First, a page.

gun uses by victims are at least as common as offensive uses by
        criminals, with estimates of annual uses ranging from about 500,000 to
        more than 3 million (Kleck, 2001a), in the context of about 300,000 violent
        crimes involving firearms in 2008 (BJS, 2010).” – Priorities for Research to Reduce the Threat of Firearm-Related Violence, Centers For Disease Control 2013. This data from the CDC shows that between 500,000 to 3,000,000 more people would have been the victims of violent crimes if these people would not have had access to a firearm. That is potential 500,000 to 3,000,000 lives were save because of firearms. This also shows that were are not safe and that law-enforcement is unable to provide adequate protection for the general population. This gets worse during major catastrophes as I pointed out in my earlier reply.

        So knowing this information the arguments that you are presenting still do not make sense to me so I ask that you please help me to understand your position in light of these facts.

      3. My arguments are continuing to become less supportable. They are based on a theory that law is evolving and that society holds a greater value than the individual. These are common arguments from the anti-gun crowd, but they are difficult to defend.

        Evolution of law assumes that a law’s foundation, its original intent, is irrelevant. This concept automatically negates the concept of law by allowing rules to be fluid. Fluid laws are not laws at all. A law without a foundation is an oxymoron, since it has no inherent rules. All laws are based in original intent or they cease to be laws. Fluid law is simply arbitrary authority.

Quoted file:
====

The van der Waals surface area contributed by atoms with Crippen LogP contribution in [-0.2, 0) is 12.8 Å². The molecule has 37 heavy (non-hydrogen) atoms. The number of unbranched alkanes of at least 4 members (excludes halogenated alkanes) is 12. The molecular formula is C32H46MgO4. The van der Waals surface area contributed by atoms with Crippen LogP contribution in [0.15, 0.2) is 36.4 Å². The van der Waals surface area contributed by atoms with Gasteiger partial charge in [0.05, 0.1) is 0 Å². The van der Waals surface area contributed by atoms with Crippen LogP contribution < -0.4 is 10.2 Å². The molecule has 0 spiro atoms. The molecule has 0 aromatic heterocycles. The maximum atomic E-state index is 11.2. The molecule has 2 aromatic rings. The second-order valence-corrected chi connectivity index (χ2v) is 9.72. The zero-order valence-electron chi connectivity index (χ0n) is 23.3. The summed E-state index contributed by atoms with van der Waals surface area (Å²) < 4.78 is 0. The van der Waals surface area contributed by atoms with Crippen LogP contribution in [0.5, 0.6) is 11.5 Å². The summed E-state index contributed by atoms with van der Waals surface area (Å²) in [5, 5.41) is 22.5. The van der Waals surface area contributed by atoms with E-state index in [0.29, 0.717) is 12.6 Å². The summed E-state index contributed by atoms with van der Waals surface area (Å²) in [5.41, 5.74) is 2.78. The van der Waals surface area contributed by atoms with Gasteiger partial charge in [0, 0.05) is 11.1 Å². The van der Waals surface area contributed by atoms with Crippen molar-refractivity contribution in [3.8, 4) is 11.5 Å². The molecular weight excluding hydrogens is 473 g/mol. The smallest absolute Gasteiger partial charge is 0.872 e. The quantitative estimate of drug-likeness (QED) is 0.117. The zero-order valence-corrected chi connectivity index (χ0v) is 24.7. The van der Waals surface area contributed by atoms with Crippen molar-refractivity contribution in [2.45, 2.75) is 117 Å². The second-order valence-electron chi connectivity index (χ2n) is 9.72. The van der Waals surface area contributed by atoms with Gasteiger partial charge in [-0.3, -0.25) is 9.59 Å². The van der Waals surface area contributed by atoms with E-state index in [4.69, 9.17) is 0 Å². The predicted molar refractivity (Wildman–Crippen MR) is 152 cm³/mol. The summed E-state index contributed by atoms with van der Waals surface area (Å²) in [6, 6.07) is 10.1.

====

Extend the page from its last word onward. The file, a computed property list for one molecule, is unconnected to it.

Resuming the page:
Valuing society above the individual is a valid philosophy, but it is in conflict with US culture, tradition, and history. Our founding documents are based on a concept of “Natural Law,” a concept first documented by Aristotle. Countless philosophers have added to the body of discussion regarding natural law, but our founding fathers drew most heavily from John Locke. Locke’s discussion of how natural law applies to personal liberty and government limitations reflects a philosophy that values the individual above society at large. To abandon this foundational principal and replace it with one that diminishes the value of the individual is to abandon our national origins. This cannot be done indiscriminately nor arbitrarily. Changing culture should never be done lightly.

        Until next time.

        –Rich (The Devil’s Advocate)